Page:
BEIRUT: The recent drought brought on by a lack of rain and snow has taken a significant toll on the flora and fauna in Lebanon, but it is unlikely to last and is only part of a natural cycle that occurs every few decades, experts say.
According to Mounir Abi Said, professor of biodiversity management at the American University of Beirut, it is the first time Lebanon has experienced such a drought for years, and the phenomenon will “have no big effect” in the long run.
“I am not that worried,” Abi Said told The Daily Star, adding that the drought was part of “a recurrent cycle.” However, he warned, “if this keeps going, it will be a problem.”
Beirut has so far had 402 millimeters of rain since December, the meteorological department at the Rafik Hariri International Airport told The Daily Star Sunday, as opposed to 823 mm this time last year.
Agriculture Minister Akram Chehayeb said last week that the rainfall was only a third of the annual average.
“It is expected that in March and April, under the best circumstances, the amount of precipitation will not surpass 45 to 50 percent of the annual average,” Chehayeb said at a news conference.
The head of agricultural resources at the Agriculture Ministry, Mohammad Abou Zeid, also told The Daily Star that Lebanon had witnessed a similar drought before.
“It should be an alarm for people, so they can equip themselves and be ready,” he said. “But our situation in Lebanon is much better than others.”
“This is a cycle that happens every 10 to 15 years,” Abou Zeid said, adding that the drought was only temporary and recent rainfall had helped the crops to a certain extent.
“But this year’s average is lower,” he said, admitting that the drought had had a significant effect on rain-fed agriculture, a farming practice which relies heavily on precipitation in order to irrigate winter crops.
“The problem lies in the amount and its timing,” Abou Zeid said. “Both are important to the plant’s life cycle to produce good crops. “
The type of farming most heavily affected by water shortages, however, is irrigated agriculture, which depends on aboveground water and water from wells. When there is not much water, both production and quality are drastically affected.
Nabil Nemer, head of the Agricultural Sciences Department at the Holy Spirit University in Kaslik, also stressed that Lebanon had gone through a similar period of drought before, and, like his counterparts, said it was all part of a natural cycle.
Nevertheless, “the consequences are negative,” Nemer added.
He said Lebanon needed “five or six” more weeks of rain and snowfall similar to last week.
“The biggest issue, which is widespread now, is that fruits at high altitudes ripened a month-and-a-half early,” he said. This prevents pollination from occurring, and in turn disrupts the fruit-setting process, resulting in little to no fruit on the plant.
Additionally, most farmers have only planted half the amount they normally do due to a lack of water for irrigation.
Also distressing is the impact of the lack of rainfall on the country’s fauna, particularly farm animals.
“Livestock are affected by the drought because this makes food unavailable to them,” Abou Zeid said. “This in turn impacts both the milk and the meat.”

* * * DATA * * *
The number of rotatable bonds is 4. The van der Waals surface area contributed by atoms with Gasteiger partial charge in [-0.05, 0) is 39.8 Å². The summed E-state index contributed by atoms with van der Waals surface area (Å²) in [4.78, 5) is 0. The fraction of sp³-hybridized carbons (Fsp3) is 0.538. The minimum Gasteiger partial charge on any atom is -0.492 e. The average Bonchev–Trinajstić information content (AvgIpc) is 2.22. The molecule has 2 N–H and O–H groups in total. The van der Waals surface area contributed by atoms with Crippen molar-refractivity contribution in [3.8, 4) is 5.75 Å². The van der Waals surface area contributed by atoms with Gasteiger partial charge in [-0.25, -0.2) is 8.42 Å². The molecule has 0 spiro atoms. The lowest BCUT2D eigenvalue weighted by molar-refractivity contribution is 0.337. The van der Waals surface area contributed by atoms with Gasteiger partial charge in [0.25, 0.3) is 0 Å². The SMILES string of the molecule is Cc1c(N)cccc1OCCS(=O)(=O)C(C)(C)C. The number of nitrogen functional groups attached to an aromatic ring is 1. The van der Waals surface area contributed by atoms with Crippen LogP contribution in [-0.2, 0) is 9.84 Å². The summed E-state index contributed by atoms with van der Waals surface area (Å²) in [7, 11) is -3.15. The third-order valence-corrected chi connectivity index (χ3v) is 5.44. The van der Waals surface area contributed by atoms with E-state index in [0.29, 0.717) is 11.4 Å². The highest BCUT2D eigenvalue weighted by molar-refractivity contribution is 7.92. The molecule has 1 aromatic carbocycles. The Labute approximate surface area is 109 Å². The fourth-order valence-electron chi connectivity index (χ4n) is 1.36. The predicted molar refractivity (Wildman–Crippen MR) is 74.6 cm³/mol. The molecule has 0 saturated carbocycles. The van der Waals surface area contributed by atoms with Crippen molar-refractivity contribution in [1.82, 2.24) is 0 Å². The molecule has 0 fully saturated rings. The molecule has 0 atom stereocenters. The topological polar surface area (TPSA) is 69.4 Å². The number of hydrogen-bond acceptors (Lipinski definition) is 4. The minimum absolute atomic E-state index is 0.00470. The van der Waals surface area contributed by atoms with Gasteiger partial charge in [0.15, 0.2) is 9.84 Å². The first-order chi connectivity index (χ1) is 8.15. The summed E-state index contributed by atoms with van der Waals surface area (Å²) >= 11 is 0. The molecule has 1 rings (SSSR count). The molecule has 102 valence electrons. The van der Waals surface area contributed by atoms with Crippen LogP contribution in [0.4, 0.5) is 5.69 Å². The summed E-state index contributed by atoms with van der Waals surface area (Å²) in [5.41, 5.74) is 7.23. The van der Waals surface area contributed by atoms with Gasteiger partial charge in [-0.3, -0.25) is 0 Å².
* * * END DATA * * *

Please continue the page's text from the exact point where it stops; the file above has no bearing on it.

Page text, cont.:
Domestic animals such as sheep usually graze at medium altitude during winter and move to the higher pastures on the outskirts of the mountains during summer. But this winter, they have had to go straight to the higher altitudes as a result of a lack of grasslands lower down.
A shepherd then “allows his sheep to graze haphazardly and nearly everywhere,” Nemer said.
Abi Said added that domestic animals also relied on water pools to drink, pools that are now scarce and somewhat dried up. Even more feral animals, such as the wild boar, will be affected by the lack of drinking water come summer.
Climate change also puts stress on the animals, experts agreed. For example, reptiles may be waking up earlier than usual because of the warmth but may now have to go back into hibernation because it is getting cold again, Abi Said said.
“Even bats have come out now, even though they don’t usually appear until April,” he said.
If the drought persists, it may even eventually threaten fish, Abi Said added.
In fact, Nemer said that fish that spend their lives in rivers or lakes have already been affected due to a lack of the type of freshwater they need to live.
Another phenomenon that Lebanon has witnessed so far this winter is the spread of wildfires, Nemer confirmed.
“It is unusual that there are such fires at such a time,” he said. “The fire keeps spreading, and it is difficult to put it out because the earth lacks water and the plants are dry.”
Hot, dry and sand-filled winds contributed to a number of fires across Lebanon earlier this month.
But while experts said they did not have particular concerns over this year’s drought and any long-term effects, they cautioned that this would not be the case if the drought dragged on.
“The fear is that the situation will stay like this, then it will affect biodiversity,” Abi Said noted.
For Nemer, it was still “too early to speak of long-term effects,” but he added that things would change “if we have a minimum of three to five years like this.”
“If we have a number of years like this, it will lead to the extermination of some types of plants and loss of biodiversity,” he said.